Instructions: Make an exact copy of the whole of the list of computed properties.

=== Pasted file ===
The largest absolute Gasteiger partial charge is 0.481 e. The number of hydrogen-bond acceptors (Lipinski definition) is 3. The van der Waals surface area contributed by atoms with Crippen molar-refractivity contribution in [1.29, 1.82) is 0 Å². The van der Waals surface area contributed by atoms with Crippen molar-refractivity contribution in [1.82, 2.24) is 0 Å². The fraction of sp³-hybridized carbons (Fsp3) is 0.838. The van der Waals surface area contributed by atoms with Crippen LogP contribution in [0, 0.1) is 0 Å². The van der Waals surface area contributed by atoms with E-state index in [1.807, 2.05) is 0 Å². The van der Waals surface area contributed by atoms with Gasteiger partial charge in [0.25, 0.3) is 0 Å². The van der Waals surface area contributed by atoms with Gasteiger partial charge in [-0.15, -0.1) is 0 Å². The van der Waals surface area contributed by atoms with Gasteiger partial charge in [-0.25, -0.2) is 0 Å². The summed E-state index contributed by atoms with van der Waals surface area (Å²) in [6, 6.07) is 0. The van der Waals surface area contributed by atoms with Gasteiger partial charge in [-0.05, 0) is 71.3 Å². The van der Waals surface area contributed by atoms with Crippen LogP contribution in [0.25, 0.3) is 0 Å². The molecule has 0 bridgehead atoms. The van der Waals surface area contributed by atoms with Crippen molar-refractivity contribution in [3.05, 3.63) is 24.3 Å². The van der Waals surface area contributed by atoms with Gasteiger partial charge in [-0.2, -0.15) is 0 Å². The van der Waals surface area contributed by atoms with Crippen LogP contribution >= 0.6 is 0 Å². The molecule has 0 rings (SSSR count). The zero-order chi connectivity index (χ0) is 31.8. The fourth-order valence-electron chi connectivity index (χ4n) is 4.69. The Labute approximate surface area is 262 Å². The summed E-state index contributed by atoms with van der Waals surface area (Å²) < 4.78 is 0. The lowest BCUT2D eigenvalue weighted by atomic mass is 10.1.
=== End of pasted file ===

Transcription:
The largest absolute Gasteiger partial charge is 0.481 e. The number of hydrogen-bond acceptors (Lipinski definition) is 3. The van der Waals surface area contributed by atoms with Crippen molar-refractivity contribution in [1.29, 1.82) is 0 Å². The van der Waals surface area contributed by atoms with Crippen molar-refractivity contribution in [1.82, 2.24) is 0 Å². The fraction of sp³-hybridized carbons (Fsp3) is 0.838. The van der Waals surface area contributed by atoms with Crippen LogP contribution in [0, 0.1) is 0 Å². The van der Waals surface area contributed by atoms with E-state index in [1.807, 2.05) is 0 Å². The van der Waals surface area contributed by atoms with Gasteiger partial charge in [0.25, 0.3) is 0 Å². The van der Waals surface area contributed by atoms with Gasteiger partial charge in [-0.15, -0.1) is 0 Å². The van der Waals surface area contributed by atoms with Gasteiger partial charge in [-0.25, -0.2) is 0 Å². The summed E-state index contributed by atoms with van der Waals surface area (Å²) in [6, 6.07) is 0. The van der Waals surface area contributed by atoms with Gasteiger partial charge in [-0.05, 0) is 71.3 Å². The van der Waals surface area contributed by atoms with Crippen LogP contribution in [0.25, 0.3) is 0 Å². The molecule has 0 bridgehead atoms. The van der Waals surface area contributed by atoms with Crippen molar-refractivity contribution in [3.05, 3.63) is 24.3 Å². The van der Waals surface area contributed by atoms with Gasteiger partial charge in [-0.2, -0.15) is 0 Å². The van der Waals surface area contributed by atoms with Crippen LogP contribution >= 0.6 is 0 Å². The molecule has 0 rings (SSSR count). The zero-order chi connectivity index (χ0) is 31.8. The fourth-order valence-electron chi connectivity index (χ4n) is 4.69. The Labute approximate surface area is 262 Å². The summed E-state index contributed by atoms with van der Waals surface area (Å²) < 4.78 is 0. The lowest BCUT2D eigenvalue weighted by atomic mass is 10.1.